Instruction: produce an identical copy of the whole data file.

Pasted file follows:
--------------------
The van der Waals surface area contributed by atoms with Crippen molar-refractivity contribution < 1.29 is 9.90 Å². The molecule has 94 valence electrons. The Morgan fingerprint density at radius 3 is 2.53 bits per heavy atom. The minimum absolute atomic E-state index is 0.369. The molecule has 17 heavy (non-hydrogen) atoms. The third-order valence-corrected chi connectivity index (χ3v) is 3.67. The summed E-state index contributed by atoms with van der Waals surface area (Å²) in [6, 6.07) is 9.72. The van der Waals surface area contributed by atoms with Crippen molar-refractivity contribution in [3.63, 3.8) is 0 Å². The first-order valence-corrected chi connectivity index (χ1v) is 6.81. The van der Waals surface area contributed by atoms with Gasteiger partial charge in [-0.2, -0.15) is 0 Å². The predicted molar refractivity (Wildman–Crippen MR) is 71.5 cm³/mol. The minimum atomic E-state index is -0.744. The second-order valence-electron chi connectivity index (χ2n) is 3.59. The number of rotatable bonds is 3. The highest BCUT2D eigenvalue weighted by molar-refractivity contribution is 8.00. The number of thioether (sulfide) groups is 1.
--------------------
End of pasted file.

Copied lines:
The van der Waals surface area contributed by atoms with Crippen molar-refractivity contribution < 1.29 is 9.90 Å². The molecule has 94 valence electrons. The Morgan fingerprint density at radius 3 is 2.53 bits per heavy atom. The minimum absolute atomic E-state index is 0.369. The molecule has 17 heavy (non-hydrogen) atoms. The third-order valence-corrected chi connectivity index (χ3v) is 3.67. The summed E-state index contributed by atoms with van der Waals surface area (Å²) in [6, 6.07) is 9.72. The van der Waals surface area contributed by atoms with Crippen molar-refractivity contribution in [3.63, 3.8) is 0 Å². The first-order valence-corrected chi connectivity index (χ1v) is 6.81. The van der Waals surface area contributed by atoms with Gasteiger partial charge in [-0.2, -0.15) is 0 Å². The predicted molar refractivity (Wildman–Crippen MR) is 71.5 cm³/mol. The minimum atomic E-state index is -0.744. The second-order valence-electron chi connectivity index (χ2n) is 3.59. The number of rotatable bonds is 3. The highest BCUT2D eigenvalue weighted by molar-refractivity contribution is 8.00. The number of thioether (sulfide) groups is 1.